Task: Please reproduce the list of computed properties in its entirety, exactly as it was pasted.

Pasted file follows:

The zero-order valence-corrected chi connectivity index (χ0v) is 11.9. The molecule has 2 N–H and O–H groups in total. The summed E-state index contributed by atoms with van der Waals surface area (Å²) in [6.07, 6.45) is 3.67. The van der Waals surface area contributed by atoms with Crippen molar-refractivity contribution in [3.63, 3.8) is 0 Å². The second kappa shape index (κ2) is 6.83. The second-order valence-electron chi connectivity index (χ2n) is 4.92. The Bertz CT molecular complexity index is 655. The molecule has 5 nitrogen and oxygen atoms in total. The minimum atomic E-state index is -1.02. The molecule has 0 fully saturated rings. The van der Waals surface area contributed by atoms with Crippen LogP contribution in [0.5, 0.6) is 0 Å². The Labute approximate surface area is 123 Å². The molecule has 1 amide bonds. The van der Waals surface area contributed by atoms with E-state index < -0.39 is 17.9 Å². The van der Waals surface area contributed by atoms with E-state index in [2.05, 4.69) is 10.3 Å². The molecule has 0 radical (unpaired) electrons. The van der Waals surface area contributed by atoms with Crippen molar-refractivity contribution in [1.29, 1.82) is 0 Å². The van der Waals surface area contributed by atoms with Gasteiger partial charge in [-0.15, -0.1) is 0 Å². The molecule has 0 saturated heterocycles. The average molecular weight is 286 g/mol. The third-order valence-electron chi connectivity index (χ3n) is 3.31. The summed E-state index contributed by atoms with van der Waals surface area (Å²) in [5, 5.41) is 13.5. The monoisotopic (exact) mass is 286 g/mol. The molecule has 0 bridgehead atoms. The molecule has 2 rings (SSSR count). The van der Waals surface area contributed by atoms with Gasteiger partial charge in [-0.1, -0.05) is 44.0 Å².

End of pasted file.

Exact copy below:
The zero-order valence-corrected chi connectivity index (χ0v) is 11.9. The molecule has 2 N–H and O–H groups in total. The summed E-state index contributed by atoms with van der Waals surface area (Å²) in [6.07, 6.45) is 3.67. The van der Waals surface area contributed by atoms with Crippen molar-refractivity contribution in [3.63, 3.8) is 0 Å². The second kappa shape index (κ2) is 6.83. The second-order valence-electron chi connectivity index (χ2n) is 4.92. The Bertz CT molecular complexity index is 655. The molecule has 5 nitrogen and oxygen atoms in total. The minimum atomic E-state index is -1.02. The molecule has 0 fully saturated rings. The van der Waals surface area contributed by atoms with Crippen LogP contribution in [0.5, 0.6) is 0 Å². The Labute approximate surface area is 123 Å². The molecule has 1 amide bonds. The van der Waals surface area contributed by atoms with E-state index < -0.39 is 17.9 Å². The van der Waals surface area contributed by atoms with E-state index in [2.05, 4.69) is 10.3 Å². The molecule has 0 radical (unpaired) electrons. The van der Waals surface area contributed by atoms with Crippen molar-refractivity contribution in [1.29, 1.82) is 0 Å². The van der Waals surface area contributed by atoms with Gasteiger partial charge in [-0.15, -0.1) is 0 Å². The molecule has 0 saturated heterocycles. The average molecular weight is 286 g/mol. The third-order valence-electron chi connectivity index (χ3n) is 3.31. The summed E-state index contributed by atoms with van der Waals surface area (Å²) in [5, 5.41) is 13.5. The monoisotopic (exact) mass is 286 g/mol. The molecule has 0 bridgehead atoms. The molecule has 2 rings (SSSR count). The van der Waals surface area contributed by atoms with Gasteiger partial charge in [-0.1, -0.05) is 44.0 Å².